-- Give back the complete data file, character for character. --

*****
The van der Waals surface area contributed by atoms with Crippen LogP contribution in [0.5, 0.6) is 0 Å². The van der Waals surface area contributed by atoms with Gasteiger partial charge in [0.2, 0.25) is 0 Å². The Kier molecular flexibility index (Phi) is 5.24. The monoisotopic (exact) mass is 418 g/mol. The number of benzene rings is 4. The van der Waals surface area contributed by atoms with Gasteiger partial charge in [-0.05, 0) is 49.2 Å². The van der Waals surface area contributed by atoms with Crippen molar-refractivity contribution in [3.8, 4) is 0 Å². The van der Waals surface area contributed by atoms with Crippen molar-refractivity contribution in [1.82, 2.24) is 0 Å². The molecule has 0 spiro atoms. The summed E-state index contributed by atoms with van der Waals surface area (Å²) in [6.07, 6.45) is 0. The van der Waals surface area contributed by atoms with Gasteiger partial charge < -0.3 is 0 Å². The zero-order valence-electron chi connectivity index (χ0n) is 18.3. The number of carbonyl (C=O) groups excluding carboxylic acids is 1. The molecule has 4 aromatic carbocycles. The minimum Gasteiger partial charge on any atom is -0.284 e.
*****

The van der Waals surface area contributed by atoms with Crippen LogP contribution in [0.5, 0.6) is 0 Å². The van der Waals surface area contributed by atoms with Gasteiger partial charge in [0.2, 0.25) is 0 Å². The Kier molecular flexibility index (Phi) is 5.24. The monoisotopic (exact) mass is 418 g/mol. The number of benzene rings is 4. The van der Waals surface area contributed by atoms with Gasteiger partial charge in [-0.05, 0) is 49.2 Å². The van der Waals surface area contributed by atoms with Crippen molar-refractivity contribution in [3.8, 4) is 0 Å². The van der Waals surface area contributed by atoms with Crippen molar-refractivity contribution in [1.82, 2.24) is 0 Å². The molecule has 0 spiro atoms. The summed E-state index contributed by atoms with van der Waals surface area (Å²) in [6.07, 6.45) is 0. The van der Waals surface area contributed by atoms with Gasteiger partial charge < -0.3 is 0 Å². The zero-order valence-electron chi connectivity index (χ0n) is 18.3. The number of carbonyl (C=O) groups excluding carboxylic acids is 1. The molecule has 4 aromatic carbocycles. The minimum Gasteiger partial charge on any atom is -0.284 e.